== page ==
New Jersey Wrestler Forced To Cut Dreadlocks Leads To Civil Rights Concerns & Investigations
The video of a wrestler in New Jersey who was forced to cut his dreadlocks for a December wrestling match led to the opening of a state civil rights investigation, igniting accusations of abuse of power, racism, discrimination, and bias in high school sports. The New Jersey State Interscholastic Athletic Association has now also opened an investigation to determine whether national rules regarding hairstyles in matches were appropriately applied in this context. The same referee who ordered the student to cut off his dreadlocks was reportedly previously accused of using a racial slur in reference to another referee, and has now been suspended.
A number of people are now also concerned that the overall list of unacceptable hairstyles, as put out by the state association on athletic tournaments, specifically targets those culturally and historically worn by black people; hairstyles that include braided and/or dreadlocked hair. According to rules drafted by the National Federation of State High School Associations, if a wrestler’s hair extends past the earlobe, touches the top of his shirt, or drops below his eyebrows, a hair cover must be worn. So why wasn’t this student simply required to wear a hair cover instead of completely cutting off his dreadlocks? Just what rule, exactly, the referee was referring to is still unclear.
Is This Racially Motivated?
Many have also pointed out additional implications of this decision, as, in the black community, hair is sometimes tied to identity, and disapproval of the hair arguably communicates disapproval of the person. In other words, as Governor Murphy pointed out, the student basically had to choose “between his identity and playing sports,” which should never be the case.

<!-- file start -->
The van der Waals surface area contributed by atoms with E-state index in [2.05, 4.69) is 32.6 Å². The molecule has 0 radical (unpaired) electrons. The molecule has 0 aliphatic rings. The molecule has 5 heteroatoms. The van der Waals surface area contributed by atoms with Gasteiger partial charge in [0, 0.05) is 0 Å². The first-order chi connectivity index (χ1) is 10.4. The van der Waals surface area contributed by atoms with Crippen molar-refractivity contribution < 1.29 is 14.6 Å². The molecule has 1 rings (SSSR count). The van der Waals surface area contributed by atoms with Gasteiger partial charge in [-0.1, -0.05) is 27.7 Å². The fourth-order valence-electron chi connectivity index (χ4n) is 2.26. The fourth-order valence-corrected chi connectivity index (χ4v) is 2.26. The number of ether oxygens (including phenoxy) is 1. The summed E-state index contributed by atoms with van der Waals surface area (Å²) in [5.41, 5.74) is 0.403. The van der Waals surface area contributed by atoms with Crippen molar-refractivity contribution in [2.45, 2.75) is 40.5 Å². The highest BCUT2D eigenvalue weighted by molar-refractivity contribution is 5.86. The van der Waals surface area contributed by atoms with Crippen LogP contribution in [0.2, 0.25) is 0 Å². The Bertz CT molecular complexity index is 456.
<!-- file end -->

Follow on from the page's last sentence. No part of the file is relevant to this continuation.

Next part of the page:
Litigation Involving Civil Rights Issues in High School Athletics
The issue of bias in high school sports is one with a long history of litigation. Some of the most common claims brought against school districts in connection with civil rights violations in athletics programs include the following:
- Accusations of retaliation following the complaint of a Title IX violation;
- Title IX and gender equity issues (for example, allegations of inequality concerning female and male teams, sports, and opportunities with respect to equipment, uniforms, facilities, travel, coaching quality, etc.). This litigation resulted in a “three-prong test” to determine whether the school was providing adequate opportunities to its female athletes;
- The application of the Americans With Disabilities Act, Individuals with Disabilities Education Act, and the Rehabilitation Act regarding the obligations of schools with respect to providing opportunities and reasonable accommodations to students with disabilities;
- Transgender policies;
- Sexual harassment;
- Constitutional rights of students; and
- Social media and sanctions.
Contact Our New Jersey Civil Rights Attorneys
If you have been the victim of a civil rights violation in New Jersey or New York, contact our experienced civil rights defense attorneys at the office of Phillip J. Murphy today to find out how we can help.